'We have nothing to celebrate' - Malema
Critising the ANC's Cyril Ramaphosa and "greedy white people", the EFF's Julius Malema says the country has nothing to celebrate on Freedom Day.
South Africa has nothing to celebrate when there are people staying in shacks without water, electricity, sanitation or proper roads, Economic Freedom Fighters (EFF) leader Julius Malema said on Sunday.
At a rally at Durban's Glebelands Stadium in the Umlazi area, Malema said: "It was supposed to be a Freedom Day. You cannot celebrate freedom if you do not have bread on the table.
"We have nothing to celebrate. Our people are still staying in shacks. Our people do not have water. Our people do not have electricity. Our people do not have proper roads. Freedom means a flushing toilet."
Malema said the EFF was a party open to people of all races, but that greed would not be tolerated irrespective of race.
"We are not going to drive white people into the sea because white people are part of us. We want white people who are ready to share the wealth with us. We don't want greedy white people. We don't want greedy black people. That's why [ANC deputy president] Cyril Ramaphosa is not our friend."
Malema, the former leader of the ANC Youth League, accused the ANC of being a party of violence that did not tolerate opposition parties.
'ANC is the most violent party'
"In Natal there is no free political movement. You can't have a meeting of an opposition party in Natal without disruption by the ANC.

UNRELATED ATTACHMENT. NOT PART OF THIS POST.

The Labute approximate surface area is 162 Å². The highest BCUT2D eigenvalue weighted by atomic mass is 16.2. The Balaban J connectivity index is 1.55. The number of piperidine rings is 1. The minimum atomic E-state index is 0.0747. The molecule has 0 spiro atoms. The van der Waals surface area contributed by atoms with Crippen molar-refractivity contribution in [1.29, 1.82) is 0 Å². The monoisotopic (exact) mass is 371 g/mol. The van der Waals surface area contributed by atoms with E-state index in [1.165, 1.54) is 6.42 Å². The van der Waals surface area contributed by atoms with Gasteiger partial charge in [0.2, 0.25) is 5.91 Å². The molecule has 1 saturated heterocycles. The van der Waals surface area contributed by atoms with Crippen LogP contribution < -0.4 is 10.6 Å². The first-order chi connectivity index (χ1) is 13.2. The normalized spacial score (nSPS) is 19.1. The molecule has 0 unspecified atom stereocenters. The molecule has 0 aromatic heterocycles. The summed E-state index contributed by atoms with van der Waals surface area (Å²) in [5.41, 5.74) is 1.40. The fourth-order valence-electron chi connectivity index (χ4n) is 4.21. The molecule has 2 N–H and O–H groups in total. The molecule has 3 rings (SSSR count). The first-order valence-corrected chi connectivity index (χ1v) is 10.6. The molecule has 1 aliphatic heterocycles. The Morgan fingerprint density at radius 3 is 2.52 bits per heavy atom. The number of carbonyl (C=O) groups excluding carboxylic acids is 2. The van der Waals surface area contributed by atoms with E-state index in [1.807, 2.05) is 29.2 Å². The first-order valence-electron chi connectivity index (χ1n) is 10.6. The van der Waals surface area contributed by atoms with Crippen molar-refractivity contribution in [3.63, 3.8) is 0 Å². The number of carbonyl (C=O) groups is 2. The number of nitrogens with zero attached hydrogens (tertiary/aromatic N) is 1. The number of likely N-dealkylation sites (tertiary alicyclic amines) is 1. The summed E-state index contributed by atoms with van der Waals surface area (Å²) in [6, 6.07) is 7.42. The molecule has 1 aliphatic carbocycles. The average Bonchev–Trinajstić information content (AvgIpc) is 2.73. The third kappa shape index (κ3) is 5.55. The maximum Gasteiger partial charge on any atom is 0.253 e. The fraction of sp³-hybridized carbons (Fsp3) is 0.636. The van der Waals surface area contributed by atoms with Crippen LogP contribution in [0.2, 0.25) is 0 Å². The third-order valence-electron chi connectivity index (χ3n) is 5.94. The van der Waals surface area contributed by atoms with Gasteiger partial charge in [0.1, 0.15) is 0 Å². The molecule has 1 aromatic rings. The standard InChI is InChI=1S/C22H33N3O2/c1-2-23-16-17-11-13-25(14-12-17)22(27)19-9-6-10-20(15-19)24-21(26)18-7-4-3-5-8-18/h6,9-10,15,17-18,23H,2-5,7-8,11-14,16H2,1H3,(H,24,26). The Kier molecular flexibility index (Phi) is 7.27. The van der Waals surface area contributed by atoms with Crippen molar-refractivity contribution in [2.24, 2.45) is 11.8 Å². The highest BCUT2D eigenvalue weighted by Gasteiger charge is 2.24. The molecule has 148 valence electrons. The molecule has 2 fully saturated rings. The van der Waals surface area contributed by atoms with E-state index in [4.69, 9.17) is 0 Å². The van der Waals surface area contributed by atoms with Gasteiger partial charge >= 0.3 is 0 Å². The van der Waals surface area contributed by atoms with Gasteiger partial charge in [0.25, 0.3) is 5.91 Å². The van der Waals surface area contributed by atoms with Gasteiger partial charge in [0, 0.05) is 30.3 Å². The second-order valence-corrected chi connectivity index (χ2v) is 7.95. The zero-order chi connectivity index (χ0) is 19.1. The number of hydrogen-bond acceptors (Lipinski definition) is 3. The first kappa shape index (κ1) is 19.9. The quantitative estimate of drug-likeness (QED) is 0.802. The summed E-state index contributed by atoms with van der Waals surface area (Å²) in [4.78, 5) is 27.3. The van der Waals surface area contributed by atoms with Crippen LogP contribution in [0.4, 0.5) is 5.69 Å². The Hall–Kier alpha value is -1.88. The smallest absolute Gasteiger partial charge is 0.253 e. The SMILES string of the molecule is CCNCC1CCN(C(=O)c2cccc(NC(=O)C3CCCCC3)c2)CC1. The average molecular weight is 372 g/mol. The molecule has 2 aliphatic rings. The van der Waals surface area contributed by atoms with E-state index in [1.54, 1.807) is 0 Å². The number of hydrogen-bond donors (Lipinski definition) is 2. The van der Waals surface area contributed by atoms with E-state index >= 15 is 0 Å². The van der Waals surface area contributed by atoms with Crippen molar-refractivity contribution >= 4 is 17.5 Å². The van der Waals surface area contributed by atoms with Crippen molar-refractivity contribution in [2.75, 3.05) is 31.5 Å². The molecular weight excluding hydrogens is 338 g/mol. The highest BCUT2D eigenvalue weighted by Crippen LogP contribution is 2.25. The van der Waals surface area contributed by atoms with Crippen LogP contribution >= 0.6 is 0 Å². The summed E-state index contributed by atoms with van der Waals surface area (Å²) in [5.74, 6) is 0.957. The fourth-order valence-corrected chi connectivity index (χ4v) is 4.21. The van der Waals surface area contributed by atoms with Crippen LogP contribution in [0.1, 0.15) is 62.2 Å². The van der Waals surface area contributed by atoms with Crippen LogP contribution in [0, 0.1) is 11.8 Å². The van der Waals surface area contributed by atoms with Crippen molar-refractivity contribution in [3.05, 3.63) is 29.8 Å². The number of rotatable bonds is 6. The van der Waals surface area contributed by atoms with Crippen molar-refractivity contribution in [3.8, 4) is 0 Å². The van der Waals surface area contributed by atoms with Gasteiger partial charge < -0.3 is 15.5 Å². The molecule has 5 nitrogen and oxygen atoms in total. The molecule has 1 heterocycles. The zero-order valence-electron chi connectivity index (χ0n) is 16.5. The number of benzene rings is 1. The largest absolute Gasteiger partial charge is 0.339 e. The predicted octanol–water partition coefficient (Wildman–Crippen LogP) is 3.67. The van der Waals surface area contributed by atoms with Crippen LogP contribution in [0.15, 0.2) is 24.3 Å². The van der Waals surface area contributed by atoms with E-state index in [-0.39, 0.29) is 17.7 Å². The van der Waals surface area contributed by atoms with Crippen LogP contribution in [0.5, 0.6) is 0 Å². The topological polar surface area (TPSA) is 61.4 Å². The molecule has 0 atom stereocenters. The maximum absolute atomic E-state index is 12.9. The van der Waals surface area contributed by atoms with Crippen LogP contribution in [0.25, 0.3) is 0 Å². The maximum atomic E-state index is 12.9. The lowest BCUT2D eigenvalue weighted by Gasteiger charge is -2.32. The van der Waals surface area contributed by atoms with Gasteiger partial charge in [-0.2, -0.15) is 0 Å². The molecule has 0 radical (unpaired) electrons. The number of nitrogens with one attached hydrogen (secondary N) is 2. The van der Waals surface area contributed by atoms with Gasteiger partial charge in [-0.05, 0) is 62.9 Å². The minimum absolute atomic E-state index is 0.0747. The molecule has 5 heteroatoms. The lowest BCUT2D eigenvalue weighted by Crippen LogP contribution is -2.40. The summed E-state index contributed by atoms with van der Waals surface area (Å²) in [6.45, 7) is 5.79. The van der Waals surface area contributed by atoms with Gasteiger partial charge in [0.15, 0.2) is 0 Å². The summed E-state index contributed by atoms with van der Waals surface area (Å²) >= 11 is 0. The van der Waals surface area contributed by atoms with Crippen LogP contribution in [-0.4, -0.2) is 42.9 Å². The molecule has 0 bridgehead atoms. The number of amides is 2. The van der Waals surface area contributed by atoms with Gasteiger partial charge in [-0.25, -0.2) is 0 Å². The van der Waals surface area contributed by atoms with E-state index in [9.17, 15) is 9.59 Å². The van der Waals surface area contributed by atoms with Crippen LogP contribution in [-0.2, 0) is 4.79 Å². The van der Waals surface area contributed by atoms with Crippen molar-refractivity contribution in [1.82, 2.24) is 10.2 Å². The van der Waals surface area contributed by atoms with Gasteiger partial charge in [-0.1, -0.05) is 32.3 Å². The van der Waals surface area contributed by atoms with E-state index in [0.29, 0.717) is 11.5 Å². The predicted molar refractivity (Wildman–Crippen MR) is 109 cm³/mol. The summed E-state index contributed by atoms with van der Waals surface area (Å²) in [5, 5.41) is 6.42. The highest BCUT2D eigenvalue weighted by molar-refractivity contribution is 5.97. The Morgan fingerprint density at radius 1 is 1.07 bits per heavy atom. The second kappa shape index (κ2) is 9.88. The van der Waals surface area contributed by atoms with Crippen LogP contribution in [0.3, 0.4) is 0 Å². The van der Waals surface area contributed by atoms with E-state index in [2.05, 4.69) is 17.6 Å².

"They used to tell us that the Inkatha Freedom Party is the most violent party, but during our stay the week has proved the ANC is the most violent party."
He said the ANC had disrupted meetings, threatened to beat up or kill EFF supporters and removed EFF posters.
He accused the ANC of undermining the South African Constitution.
"They don't love the Mandela legacy. They are doing everything to destroy what Nelson Mandela has achieved. All the rights given to us by the constitution are taken away by the ANC."
He said that slain protester Andries Tatane and the shot miners of Marikana would turn in their graves.
Over three-hour wait
Malema earlier received a rapturous welcome from a crowd of about 1 500 people, who waited more than three hours for him at the Durban stadium.
The crowd started gathering in Umlazi from 9am.
Various choral groups and rap artists performed songs on stage during the long wait.
Once Malema arrived, marshals battled to control the enthusiastic supporters who carried an assortment of placards and flags, including one which read: "Defeat the Party of White Privilege".
The rally, Malema's last in the province before the general election on May 7, is taking place near the Glebelands hostels, an African National Congress stronghold.
There was a heavy police presence outside the stadium as supporters awaited Malema. – Sapa